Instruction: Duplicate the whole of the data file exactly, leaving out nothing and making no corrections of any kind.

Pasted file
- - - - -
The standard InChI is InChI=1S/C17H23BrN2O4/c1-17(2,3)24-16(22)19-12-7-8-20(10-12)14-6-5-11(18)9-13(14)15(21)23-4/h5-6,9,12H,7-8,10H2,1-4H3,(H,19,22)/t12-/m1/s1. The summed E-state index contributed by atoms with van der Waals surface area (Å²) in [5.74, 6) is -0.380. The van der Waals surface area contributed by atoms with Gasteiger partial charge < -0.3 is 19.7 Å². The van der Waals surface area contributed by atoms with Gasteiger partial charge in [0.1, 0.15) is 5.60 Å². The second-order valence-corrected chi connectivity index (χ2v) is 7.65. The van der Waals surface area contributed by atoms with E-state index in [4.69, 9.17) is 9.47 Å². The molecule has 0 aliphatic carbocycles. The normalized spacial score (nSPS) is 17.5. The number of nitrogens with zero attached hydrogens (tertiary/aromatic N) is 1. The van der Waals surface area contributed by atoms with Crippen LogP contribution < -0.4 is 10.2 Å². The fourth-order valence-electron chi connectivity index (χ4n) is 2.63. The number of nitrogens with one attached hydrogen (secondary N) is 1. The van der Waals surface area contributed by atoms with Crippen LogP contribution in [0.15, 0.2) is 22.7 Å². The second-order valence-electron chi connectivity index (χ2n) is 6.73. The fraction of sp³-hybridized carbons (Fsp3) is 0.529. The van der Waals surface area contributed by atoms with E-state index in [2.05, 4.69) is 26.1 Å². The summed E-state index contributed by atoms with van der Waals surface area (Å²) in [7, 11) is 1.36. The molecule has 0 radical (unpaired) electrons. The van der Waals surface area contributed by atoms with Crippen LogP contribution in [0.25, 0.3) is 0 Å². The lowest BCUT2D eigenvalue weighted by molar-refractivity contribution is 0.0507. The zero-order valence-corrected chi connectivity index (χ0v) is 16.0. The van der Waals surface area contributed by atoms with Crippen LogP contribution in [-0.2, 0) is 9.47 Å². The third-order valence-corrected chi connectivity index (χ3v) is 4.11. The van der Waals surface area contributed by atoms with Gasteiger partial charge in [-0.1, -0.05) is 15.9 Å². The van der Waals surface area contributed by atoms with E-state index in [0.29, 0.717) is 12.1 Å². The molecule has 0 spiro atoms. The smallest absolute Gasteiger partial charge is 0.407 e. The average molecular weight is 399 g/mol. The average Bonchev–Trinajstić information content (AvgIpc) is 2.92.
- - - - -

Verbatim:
The standard InChI is InChI=1S/C17H23BrN2O4/c1-17(2,3)24-16(22)19-12-7-8-20(10-12)14-6-5-11(18)9-13(14)15(21)23-4/h5-6,9,12H,7-8,10H2,1-4H3,(H,19,22)/t12-/m1/s1. The summed E-state index contributed by atoms with van der Waals surface area (Å²) in [5.74, 6) is -0.380. The van der Waals surface area contributed by atoms with Gasteiger partial charge < -0.3 is 19.7 Å². The van der Waals surface area contributed by atoms with Gasteiger partial charge in [0.1, 0.15) is 5.60 Å². The second-order valence-corrected chi connectivity index (χ2v) is 7.65. The van der Waals surface area contributed by atoms with E-state index in [4.69, 9.17) is 9.47 Å². The molecule has 0 aliphatic carbocycles. The normalized spacial score (nSPS) is 17.5. The number of nitrogens with zero attached hydrogens (tertiary/aromatic N) is 1. The van der Waals surface area contributed by atoms with Crippen LogP contribution < -0.4 is 10.2 Å². The fourth-order valence-electron chi connectivity index (χ4n) is 2.63. The number of nitrogens with one attached hydrogen (secondary N) is 1. The van der Waals surface area contributed by atoms with Crippen LogP contribution in [0.15, 0.2) is 22.7 Å². The second-order valence-electron chi connectivity index (χ2n) is 6.73. The fraction of sp³-hybridized carbons (Fsp3) is 0.529. The van der Waals surface area contributed by atoms with E-state index in [2.05, 4.69) is 26.1 Å². The summed E-state index contributed by atoms with van der Waals surface area (Å²) in [7, 11) is 1.36. The molecule has 0 radical (unpaired) electrons. The van der Waals surface area contributed by atoms with Crippen LogP contribution in [0.25, 0.3) is 0 Å². The lowest BCUT2D eigenvalue weighted by molar-refractivity contribution is 0.0507. The zero-order valence-corrected chi connectivity index (χ0v) is 16.0. The van der Waals surface area contributed by atoms with Crippen LogP contribution in [-0.2, 0) is 9.47 Å². The third-order valence-corrected chi connectivity index (χ3v) is 4.11. The van der Waals surface area contributed by atoms with Gasteiger partial charge in [-0.1, -0.05) is 15.9 Å². The van der Waals surface area contributed by atoms with E-state index in [0.29, 0.717) is 12.1 Å². The molecule has 0 spiro atoms. The smallest absolute Gasteiger partial charge is 0.407 e. The average molecular weight is 399 g/mol. The average Bonchev–Trinajstić information content (AvgIpc) is 2.92.